The aforementioned approach to process optimization can be illustrated with an example (using artificial data) of the optimization of an existing platform process to better fit a new host-cell line. When a new host-cell line is introduced, the starting point for the process will usually be the existing platform process that was originally designed for the previous host-cell line. In this example, the existing process gave satisfactory performance with the majority of cell lines derived from the new host; however, a small proportion of cell lines displayed poor metabolism and poor viability towards harvest. While it is possible to weed the poorly performing cell lines out during the cell-line selection process, it is desirable to have a platform process that is as broadly applicable as possible. To this end, a program of process optimization was undertaken.

Data generated in the old platform process during the development of the cell-line construction (CLC) procedure for this host were analyzed by the MVDA technique called principal components analysis (PCA). PCA finds an alternative set of orthogonal axes (principal components) through the data. These principal components are arranged such that the first principal component (PC1) captures the maximum possible variance from the data set (equivalent to the line of best fit though the data set). The second principal component (PC2) captures the maximum possible variance left in the data set once the variance associated with PC1 is removed. In this way, most of the behavior present in a high-dimensional data set can be summarized in a lower number of dimensions.

Figure 3: (A) Scores and (B) loadings plots from principal components analysis (PCA) of historical cultures. Scores are colored by cell-line construction (CLC) round.
Multiple CLCs were performed, with each round generating multiple cell lines. Data were available for 15 measurements over 16 time points for 20 cultures (19 Chinese hamster ovary cell lines) making the same recombinant monoclonal antibody (mAb) giving a 240-dimensional data set. The first two principal components (PC1 and PC2) accounted for 46% of the behavior in the data set. The scores and loadings for these PCs are plotted in Figure 3. The PCA scores clustered according to the different CLC rounds. The CLC rounds each used slight variations of the CLC method. The ability of PCA to distinguish between the rounds indicated that the method was summarizing biologically relevant behavior.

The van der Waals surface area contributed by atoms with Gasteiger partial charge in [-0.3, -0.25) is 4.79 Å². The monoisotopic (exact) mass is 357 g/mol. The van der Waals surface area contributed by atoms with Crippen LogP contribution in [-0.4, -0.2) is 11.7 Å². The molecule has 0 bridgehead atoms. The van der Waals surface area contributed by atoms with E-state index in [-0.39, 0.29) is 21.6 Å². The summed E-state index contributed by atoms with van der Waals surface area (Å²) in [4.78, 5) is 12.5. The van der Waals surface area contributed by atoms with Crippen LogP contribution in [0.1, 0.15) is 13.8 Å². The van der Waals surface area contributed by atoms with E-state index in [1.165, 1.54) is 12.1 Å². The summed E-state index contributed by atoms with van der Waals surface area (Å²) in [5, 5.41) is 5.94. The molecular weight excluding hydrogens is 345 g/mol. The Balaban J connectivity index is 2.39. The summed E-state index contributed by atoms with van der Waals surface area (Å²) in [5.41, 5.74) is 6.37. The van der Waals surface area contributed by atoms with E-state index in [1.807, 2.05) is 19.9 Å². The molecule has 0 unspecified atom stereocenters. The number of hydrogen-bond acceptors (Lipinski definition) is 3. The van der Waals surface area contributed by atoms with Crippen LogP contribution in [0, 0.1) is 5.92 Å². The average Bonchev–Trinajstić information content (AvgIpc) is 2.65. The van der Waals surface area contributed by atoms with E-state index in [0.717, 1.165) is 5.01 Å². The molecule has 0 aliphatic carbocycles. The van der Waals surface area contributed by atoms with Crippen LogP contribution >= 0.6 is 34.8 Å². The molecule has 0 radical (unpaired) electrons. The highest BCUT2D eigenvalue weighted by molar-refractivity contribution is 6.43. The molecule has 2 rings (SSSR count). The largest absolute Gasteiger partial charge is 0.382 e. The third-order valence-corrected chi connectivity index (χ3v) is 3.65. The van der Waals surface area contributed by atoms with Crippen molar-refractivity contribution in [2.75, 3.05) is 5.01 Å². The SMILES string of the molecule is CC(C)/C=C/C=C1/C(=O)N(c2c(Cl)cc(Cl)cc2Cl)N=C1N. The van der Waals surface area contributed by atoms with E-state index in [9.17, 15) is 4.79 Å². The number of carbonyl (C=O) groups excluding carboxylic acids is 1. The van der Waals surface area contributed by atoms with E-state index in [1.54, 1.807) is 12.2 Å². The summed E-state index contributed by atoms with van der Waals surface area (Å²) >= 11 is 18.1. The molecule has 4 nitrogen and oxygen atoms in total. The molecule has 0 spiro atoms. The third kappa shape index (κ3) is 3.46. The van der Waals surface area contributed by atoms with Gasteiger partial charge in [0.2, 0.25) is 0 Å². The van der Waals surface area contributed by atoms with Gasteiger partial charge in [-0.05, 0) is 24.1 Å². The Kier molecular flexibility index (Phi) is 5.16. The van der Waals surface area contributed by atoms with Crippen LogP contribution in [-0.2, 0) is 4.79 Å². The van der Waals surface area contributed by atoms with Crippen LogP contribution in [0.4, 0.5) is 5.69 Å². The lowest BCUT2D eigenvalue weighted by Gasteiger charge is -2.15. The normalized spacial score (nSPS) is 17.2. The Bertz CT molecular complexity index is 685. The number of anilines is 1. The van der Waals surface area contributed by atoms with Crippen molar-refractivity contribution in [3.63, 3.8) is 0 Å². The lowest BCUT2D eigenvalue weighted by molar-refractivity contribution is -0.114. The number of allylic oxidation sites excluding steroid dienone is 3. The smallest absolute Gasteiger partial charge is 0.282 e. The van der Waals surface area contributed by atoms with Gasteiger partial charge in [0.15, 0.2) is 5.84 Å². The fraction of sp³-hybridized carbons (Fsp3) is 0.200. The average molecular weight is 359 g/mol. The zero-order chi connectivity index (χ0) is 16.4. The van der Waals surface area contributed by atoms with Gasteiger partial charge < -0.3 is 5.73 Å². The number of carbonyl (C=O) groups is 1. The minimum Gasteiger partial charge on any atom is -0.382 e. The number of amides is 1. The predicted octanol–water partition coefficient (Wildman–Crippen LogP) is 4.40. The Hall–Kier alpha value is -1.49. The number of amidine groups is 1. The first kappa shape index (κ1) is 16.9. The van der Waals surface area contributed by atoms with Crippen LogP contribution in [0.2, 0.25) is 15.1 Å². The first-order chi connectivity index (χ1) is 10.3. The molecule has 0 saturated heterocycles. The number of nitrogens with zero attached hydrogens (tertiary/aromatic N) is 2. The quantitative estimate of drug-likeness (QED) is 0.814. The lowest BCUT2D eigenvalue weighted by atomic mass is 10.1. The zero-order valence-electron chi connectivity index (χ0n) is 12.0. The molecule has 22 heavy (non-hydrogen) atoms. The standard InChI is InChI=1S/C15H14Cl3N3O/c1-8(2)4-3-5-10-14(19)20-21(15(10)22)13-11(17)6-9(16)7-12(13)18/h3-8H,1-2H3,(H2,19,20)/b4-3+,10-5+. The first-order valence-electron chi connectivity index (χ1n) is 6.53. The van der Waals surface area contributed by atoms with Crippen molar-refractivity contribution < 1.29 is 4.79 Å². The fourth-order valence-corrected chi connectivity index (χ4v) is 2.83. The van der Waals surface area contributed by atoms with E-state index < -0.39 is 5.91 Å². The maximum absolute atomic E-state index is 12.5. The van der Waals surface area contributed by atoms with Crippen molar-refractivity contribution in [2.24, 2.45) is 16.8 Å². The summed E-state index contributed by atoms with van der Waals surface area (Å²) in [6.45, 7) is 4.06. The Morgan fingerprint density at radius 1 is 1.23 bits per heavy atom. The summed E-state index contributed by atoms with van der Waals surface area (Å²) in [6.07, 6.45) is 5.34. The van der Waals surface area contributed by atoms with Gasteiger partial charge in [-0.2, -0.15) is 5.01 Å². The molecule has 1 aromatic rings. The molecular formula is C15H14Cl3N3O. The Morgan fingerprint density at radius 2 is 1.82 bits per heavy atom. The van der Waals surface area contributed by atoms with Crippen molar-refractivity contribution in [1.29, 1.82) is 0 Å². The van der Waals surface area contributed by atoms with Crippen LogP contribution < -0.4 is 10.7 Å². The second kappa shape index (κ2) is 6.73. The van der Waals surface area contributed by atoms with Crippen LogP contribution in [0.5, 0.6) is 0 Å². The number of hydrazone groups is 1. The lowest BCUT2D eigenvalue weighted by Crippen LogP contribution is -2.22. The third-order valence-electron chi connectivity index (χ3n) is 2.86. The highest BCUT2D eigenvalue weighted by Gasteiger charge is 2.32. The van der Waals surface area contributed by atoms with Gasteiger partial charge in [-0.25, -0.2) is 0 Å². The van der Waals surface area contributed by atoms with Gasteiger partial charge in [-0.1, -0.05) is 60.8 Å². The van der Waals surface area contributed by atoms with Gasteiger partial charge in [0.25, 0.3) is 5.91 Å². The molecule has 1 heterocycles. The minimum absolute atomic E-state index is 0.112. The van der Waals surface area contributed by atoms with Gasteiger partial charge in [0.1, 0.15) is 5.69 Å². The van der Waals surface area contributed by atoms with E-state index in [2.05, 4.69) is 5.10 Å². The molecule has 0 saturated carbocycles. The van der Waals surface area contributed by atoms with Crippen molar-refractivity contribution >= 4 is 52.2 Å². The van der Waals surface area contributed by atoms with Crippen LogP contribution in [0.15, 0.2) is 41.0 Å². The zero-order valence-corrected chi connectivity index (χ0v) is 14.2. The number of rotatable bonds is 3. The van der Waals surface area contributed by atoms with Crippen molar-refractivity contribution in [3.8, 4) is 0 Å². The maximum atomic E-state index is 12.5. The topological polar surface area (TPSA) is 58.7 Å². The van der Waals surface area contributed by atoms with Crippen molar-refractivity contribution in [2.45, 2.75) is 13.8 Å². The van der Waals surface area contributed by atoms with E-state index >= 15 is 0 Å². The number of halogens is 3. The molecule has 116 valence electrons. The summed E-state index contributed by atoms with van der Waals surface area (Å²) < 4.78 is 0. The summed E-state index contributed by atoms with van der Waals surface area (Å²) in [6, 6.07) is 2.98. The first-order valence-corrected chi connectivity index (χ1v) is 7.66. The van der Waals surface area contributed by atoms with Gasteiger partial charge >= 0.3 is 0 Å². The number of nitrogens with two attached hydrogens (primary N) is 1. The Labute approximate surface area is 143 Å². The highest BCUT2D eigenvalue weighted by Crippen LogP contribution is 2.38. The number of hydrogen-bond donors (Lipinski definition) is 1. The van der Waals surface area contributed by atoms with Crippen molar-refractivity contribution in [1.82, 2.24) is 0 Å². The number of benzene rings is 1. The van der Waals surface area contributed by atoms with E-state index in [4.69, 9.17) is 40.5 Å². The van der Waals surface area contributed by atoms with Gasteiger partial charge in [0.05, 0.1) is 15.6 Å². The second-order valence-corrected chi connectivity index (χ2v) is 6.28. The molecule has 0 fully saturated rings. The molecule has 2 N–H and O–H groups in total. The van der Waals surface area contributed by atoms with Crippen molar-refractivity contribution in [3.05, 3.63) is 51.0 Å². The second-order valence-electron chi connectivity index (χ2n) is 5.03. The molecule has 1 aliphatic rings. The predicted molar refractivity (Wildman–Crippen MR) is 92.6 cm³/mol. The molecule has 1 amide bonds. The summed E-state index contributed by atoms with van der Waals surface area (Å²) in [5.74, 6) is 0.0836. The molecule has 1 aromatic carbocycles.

The loadings of the PCA model were examined to gain insight into the behavior of the cultures. Loadings on PC1 were heavily influenced by growth, osmolality, and amino acid concentrations. The feed system of the platform process was linked to the viable cell concentration. The correlation observed with cell concentration osmolality and amino acid concentrations suggested that the feeding regime might not be optimal for cell lines derived from the new host. As a result, amino acid analysis was performed on supernatant samples from these cultures and concentrations of a number of amino acids were selected for optimization.

Loadings on PC2 were heavily influenced by culture metabolism and viability. Loadings for lactate concentration pCO2 and sodium concentration were inversely correlated with loadings for viability. Sodium concentration and pCO2 are determined by lactate metabolism, and as all three were inversely correlated with viability, lactate metabolism was selected for further investigation. Lactate metabolism is known to be influenced by pH and by the concentrations of key trace elements. For this reason, trace element analysis was performed on supernatant samples for the historical cultures, and trace elements with suboptimal concentrations were selected for optimization.




These findings from PCA were used to guide selection of a process subspace to characterize and optimize. Eleven factors were selected: two pH parameters, four amino acid concentrations in the feed, and five trace element concentrations in the feed. An I-optimal response surface with three levels for each factor was designed. An I-optimal design is an experimental design derived using an algorithm that minimizes the average prediction variance over the design space for a given number of experimental points. The experiment was executed in 96 cultures over two ambr miniature bioreactor systems (TAP Biosystems). More than 90 variants of the main nutrient feed were prepared. More than 50 process outputs were measured and response surface models were built for each.